S112 Color Vision Deficiencies and Weather Communication: A Universally-Accessible, Proof-of-Concept Color Table for Use in Weather Data Displays

Sunday, 6 January 2019
Hall 4 (Phoenix Convention Center - West and North Buildings)
Matthew J. Bolton, Saint Leo Univ., Saint Leo, FL; and W. G. Blumberg, H. M. Mogil, and L. K. Ault

Color is an essential aspect of communication that, when used properly, can be a powerful element in meteorologists’ weather messaging arsenal. Unfortunately, concerns have surfaced about color usage across the weather enterprise (e.g., the overarching consistency of messaging and color vision differences experienced by some people). Since work in the arena of vulnerable populations and weather communication has focused on those with myriad individual differences, our work in color has been centered on implications of color blindness for current weather communication color methodologies. Color blindness or, more accurately, color vision deficiency or difference (CVD), has therefore been our priority in the domain of color-related messaging to date.

Color comprehension is unique to each individual and is difficult to accurately quantify from person to person. An individual cannot simply rate his or her ability to perceive shades of green, for example, on a scale from 1 to 10 and then compare this rating with that of another person; we cannot take photos with our eyes and then say “this is what I see! Now show me what you see.” What each person sees is simply what she or he sees; and it is possible for an individual to not even be aware that he or she processes color differently compared to others. This is not to say that every single person’s color vision fluctuates massively; rather, most people generally experience the same shades and ranges of color, with some people’s experiences differing more widely in a general manner, such that they have pronounced differences and problems with color perception.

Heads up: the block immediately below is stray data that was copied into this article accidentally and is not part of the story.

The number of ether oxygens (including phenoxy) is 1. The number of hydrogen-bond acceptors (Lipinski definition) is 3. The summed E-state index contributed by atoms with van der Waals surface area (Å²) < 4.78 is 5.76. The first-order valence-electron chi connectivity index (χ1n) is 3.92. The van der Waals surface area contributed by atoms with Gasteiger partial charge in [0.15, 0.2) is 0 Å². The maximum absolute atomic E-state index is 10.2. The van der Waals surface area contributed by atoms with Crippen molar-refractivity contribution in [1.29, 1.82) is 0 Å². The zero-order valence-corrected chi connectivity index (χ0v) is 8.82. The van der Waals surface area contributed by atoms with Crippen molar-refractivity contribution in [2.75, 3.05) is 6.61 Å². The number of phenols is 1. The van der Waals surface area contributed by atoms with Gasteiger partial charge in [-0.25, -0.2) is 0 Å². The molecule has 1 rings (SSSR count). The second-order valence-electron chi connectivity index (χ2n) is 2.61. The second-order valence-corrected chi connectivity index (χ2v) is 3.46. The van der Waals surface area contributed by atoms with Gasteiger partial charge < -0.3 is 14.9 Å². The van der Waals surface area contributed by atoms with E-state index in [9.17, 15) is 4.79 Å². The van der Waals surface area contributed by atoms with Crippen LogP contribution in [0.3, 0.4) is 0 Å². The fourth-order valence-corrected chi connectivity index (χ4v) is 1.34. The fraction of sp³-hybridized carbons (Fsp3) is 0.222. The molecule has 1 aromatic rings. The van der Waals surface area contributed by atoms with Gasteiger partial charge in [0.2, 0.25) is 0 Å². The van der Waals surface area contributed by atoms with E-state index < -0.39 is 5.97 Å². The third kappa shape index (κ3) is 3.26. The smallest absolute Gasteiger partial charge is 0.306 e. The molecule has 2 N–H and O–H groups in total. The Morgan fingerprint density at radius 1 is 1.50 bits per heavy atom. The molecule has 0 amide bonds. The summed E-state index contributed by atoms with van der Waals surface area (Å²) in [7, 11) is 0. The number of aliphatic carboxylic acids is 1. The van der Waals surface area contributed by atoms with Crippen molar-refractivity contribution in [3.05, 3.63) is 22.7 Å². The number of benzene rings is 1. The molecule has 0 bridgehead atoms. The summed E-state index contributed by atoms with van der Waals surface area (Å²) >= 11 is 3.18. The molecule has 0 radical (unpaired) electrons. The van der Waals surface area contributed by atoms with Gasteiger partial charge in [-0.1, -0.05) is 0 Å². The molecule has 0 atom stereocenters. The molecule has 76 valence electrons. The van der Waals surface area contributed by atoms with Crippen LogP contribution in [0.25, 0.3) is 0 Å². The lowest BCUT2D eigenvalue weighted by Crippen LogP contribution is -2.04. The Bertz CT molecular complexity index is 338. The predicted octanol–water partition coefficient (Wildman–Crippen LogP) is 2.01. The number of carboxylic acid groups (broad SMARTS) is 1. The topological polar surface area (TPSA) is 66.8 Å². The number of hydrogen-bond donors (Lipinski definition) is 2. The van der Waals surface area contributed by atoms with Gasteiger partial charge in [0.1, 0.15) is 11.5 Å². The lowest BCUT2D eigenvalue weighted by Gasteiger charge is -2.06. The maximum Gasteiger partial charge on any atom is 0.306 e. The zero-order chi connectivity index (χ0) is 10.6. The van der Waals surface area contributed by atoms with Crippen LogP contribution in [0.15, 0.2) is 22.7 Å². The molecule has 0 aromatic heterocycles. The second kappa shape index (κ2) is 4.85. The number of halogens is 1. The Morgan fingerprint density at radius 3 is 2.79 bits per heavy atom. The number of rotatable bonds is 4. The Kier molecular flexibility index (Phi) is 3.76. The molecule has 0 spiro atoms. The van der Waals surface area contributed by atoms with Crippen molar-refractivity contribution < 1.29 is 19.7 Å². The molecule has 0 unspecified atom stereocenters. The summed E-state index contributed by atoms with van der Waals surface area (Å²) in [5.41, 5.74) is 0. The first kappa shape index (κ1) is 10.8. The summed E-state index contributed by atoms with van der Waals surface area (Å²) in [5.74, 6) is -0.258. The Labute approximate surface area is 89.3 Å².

CVD is a problem for meteorologists because it directly impedes the end-user’s receipt of critical weather information. Nearly all forms of weather media shared with the public include the use of color to distinguish between pieces of important data, with radar imagery, temperature display maps, and color-coded watch, warning, and advisory (WWA) information among the more obvious forms. Even though color is practically infinite (there being 16,777,215 individual color combinations in the RGB colorspace), most individual entities existing across the electromagnetic spectrum are simply slight variations of their color neighbors. The human visual system cannot discern all of these as perceptually unique from one another, so in practice there are a finite number of colors available for use in any given context. As a result, it is easy to create color tables that are difficult for colorblind individuals to interpret. In particular, due to a lack of perceptual ordering and other issues, problems exist with the popular rainbow color table.

Hence, our aims here, building on work dating to 2015, are (1) to discuss weather communication challenges related to CVD and color usage overall, and (2) to propose new ways forward for work in this area. This will be done via a discussion of the mechanics of color vision, and then by an analysis of the various problems we have discovered. We will present a proof-of-concept color table as a solution to some of these problems, including those that exist with the rainbow color table, alongside data collected from members of the general public and meteorologists, on the usefulness of this new scale concept. General guidelines for the crafting of more widely-accessible data displays – for all people – will be discussed as well.

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